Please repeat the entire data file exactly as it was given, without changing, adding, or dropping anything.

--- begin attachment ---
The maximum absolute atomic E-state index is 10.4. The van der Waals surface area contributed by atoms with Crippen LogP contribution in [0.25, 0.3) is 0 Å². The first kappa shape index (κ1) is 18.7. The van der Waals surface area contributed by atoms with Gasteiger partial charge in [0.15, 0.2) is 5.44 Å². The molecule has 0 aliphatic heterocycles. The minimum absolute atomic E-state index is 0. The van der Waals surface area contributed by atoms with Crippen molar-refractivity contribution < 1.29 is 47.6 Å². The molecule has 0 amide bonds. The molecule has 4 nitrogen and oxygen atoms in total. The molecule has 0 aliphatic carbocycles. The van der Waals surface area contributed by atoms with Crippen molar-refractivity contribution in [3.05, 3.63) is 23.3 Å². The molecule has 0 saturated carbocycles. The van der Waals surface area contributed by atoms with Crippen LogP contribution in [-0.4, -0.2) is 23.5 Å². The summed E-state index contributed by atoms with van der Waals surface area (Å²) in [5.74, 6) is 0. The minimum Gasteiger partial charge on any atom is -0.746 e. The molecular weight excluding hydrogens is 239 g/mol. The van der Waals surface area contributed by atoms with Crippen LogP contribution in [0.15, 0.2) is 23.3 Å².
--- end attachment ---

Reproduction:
The maximum absolute atomic E-state index is 10.4. The van der Waals surface area contributed by atoms with Crippen LogP contribution in [0.25, 0.3) is 0 Å². The first kappa shape index (κ1) is 18.7. The van der Waals surface area contributed by atoms with Gasteiger partial charge in [0.15, 0.2) is 5.44 Å². The molecule has 0 aliphatic heterocycles. The minimum absolute atomic E-state index is 0. The van der Waals surface area contributed by atoms with Crippen molar-refractivity contribution < 1.29 is 47.6 Å². The molecule has 0 amide bonds. The molecule has 4 nitrogen and oxygen atoms in total. The molecule has 0 aliphatic carbocycles. The van der Waals surface area contributed by atoms with Crippen molar-refractivity contribution in [3.05, 3.63) is 23.3 Å². The molecule has 0 saturated carbocycles. The van der Waals surface area contributed by atoms with Crippen LogP contribution in [-0.4, -0.2) is 23.5 Å². The summed E-state index contributed by atoms with van der Waals surface area (Å²) in [5.74, 6) is 0. The minimum Gasteiger partial charge on any atom is -0.746 e. The molecular weight excluding hydrogens is 239 g/mol. The van der Waals surface area contributed by atoms with Crippen LogP contribution in [0.15, 0.2) is 23.3 Å².